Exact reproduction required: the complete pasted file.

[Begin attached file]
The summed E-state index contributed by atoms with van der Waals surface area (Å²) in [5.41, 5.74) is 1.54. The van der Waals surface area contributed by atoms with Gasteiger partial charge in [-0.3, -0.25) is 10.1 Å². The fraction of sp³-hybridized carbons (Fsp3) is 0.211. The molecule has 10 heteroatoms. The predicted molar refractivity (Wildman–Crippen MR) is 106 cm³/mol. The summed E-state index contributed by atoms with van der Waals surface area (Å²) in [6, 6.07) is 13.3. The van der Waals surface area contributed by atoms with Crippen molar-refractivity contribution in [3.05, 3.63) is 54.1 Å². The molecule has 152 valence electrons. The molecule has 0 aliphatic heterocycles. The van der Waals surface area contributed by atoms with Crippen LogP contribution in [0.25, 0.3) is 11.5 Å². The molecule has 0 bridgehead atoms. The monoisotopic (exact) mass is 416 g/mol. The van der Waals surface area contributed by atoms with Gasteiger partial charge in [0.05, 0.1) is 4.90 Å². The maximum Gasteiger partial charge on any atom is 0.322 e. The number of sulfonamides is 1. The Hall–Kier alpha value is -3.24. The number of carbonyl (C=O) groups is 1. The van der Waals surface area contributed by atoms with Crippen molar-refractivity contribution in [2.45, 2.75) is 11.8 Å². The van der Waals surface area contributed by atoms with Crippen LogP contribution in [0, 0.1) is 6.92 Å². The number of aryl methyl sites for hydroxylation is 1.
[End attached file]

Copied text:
The summed E-state index contributed by atoms with van der Waals surface area (Å²) in [5.41, 5.74) is 1.54. The van der Waals surface area contributed by atoms with Gasteiger partial charge in [-0.3, -0.25) is 10.1 Å². The fraction of sp³-hybridized carbons (Fsp3) is 0.211. The molecule has 10 heteroatoms. The predicted molar refractivity (Wildman–Crippen MR) is 106 cm³/mol. The summed E-state index contributed by atoms with van der Waals surface area (Å²) in [6, 6.07) is 13.3. The van der Waals surface area contributed by atoms with Crippen molar-refractivity contribution in [3.05, 3.63) is 54.1 Å². The molecule has 152 valence electrons. The molecule has 0 aliphatic heterocycles. The van der Waals surface area contributed by atoms with Crippen LogP contribution in [0.25, 0.3) is 11.5 Å². The molecule has 0 bridgehead atoms. The monoisotopic (exact) mass is 416 g/mol. The van der Waals surface area contributed by atoms with Gasteiger partial charge in [0.05, 0.1) is 4.90 Å². The maximum Gasteiger partial charge on any atom is 0.322 e. The number of sulfonamides is 1. The Hall–Kier alpha value is -3.24. The number of carbonyl (C=O) groups is 1. The van der Waals surface area contributed by atoms with Crippen molar-refractivity contribution in [2.45, 2.75) is 11.8 Å². The van der Waals surface area contributed by atoms with Crippen LogP contribution in [0, 0.1) is 6.92 Å². The number of aryl methyl sites for hydroxylation is 1.